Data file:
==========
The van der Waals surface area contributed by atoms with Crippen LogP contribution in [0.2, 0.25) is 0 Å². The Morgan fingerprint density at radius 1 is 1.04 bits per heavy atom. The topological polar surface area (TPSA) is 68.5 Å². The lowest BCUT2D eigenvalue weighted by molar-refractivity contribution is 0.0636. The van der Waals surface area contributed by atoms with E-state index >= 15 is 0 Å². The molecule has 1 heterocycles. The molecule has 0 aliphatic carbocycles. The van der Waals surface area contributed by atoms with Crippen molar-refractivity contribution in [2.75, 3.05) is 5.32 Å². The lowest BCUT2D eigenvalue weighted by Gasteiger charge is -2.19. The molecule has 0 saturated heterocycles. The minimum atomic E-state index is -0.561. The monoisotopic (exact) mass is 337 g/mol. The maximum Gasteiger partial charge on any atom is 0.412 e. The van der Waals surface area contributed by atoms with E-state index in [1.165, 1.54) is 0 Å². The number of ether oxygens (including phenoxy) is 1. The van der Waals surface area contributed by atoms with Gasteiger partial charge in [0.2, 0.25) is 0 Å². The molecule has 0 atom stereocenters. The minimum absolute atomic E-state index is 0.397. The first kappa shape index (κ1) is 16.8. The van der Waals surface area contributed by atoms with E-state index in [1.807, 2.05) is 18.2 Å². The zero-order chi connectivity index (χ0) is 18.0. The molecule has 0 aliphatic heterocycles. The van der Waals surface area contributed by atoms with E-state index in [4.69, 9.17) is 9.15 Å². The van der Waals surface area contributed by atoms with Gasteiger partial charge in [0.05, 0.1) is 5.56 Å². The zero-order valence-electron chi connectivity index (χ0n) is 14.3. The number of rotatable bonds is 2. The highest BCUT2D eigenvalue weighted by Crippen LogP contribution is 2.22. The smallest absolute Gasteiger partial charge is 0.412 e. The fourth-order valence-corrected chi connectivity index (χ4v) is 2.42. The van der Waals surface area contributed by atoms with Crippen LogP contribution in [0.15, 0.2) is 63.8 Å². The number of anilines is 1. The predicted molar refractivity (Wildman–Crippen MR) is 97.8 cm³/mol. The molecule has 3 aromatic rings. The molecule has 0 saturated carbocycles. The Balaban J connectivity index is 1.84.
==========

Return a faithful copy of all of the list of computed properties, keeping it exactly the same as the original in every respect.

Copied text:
The van der Waals surface area contributed by atoms with Crippen LogP contribution in [0.2, 0.25) is 0 Å². The Morgan fingerprint density at radius 1 is 1.04 bits per heavy atom. The topological polar surface area (TPSA) is 68.5 Å². The lowest BCUT2D eigenvalue weighted by molar-refractivity contribution is 0.0636. The van der Waals surface area contributed by atoms with E-state index >= 15 is 0 Å². The molecule has 1 heterocycles. The molecule has 0 aliphatic carbocycles. The van der Waals surface area contributed by atoms with Crippen molar-refractivity contribution in [2.75, 3.05) is 5.32 Å². The lowest BCUT2D eigenvalue weighted by Gasteiger charge is -2.19. The molecule has 0 saturated heterocycles. The minimum atomic E-state index is -0.561. The monoisotopic (exact) mass is 337 g/mol. The maximum Gasteiger partial charge on any atom is 0.412 e. The van der Waals surface area contributed by atoms with E-state index in [1.165, 1.54) is 0 Å². The number of ether oxygens (including phenoxy) is 1. The van der Waals surface area contributed by atoms with Gasteiger partial charge in [0.2, 0.25) is 0 Å². The molecule has 0 atom stereocenters. The minimum absolute atomic E-state index is 0.397. The first kappa shape index (κ1) is 16.8. The van der Waals surface area contributed by atoms with E-state index in [1.807, 2.05) is 18.2 Å². The zero-order chi connectivity index (χ0) is 18.0. The molecule has 0 aliphatic heterocycles. The van der Waals surface area contributed by atoms with E-state index in [4.69, 9.17) is 9.15 Å². The van der Waals surface area contributed by atoms with Gasteiger partial charge in [0.05, 0.1) is 5.56 Å². The zero-order valence-electron chi connectivity index (χ0n) is 14.3. The number of rotatable bonds is 2. The highest BCUT2D eigenvalue weighted by Crippen LogP contribution is 2.22. The smallest absolute Gasteiger partial charge is 0.412 e. The fourth-order valence-corrected chi connectivity index (χ4v) is 2.42. The van der Waals surface area contributed by atoms with Crippen LogP contribution in [0.15, 0.2) is 63.8 Å². The number of anilines is 1. The predicted molar refractivity (Wildman–Crippen MR) is 97.8 cm³/mol. The molecule has 3 aromatic rings. The molecule has 0 saturated carbocycles. The Balaban J connectivity index is 1.84.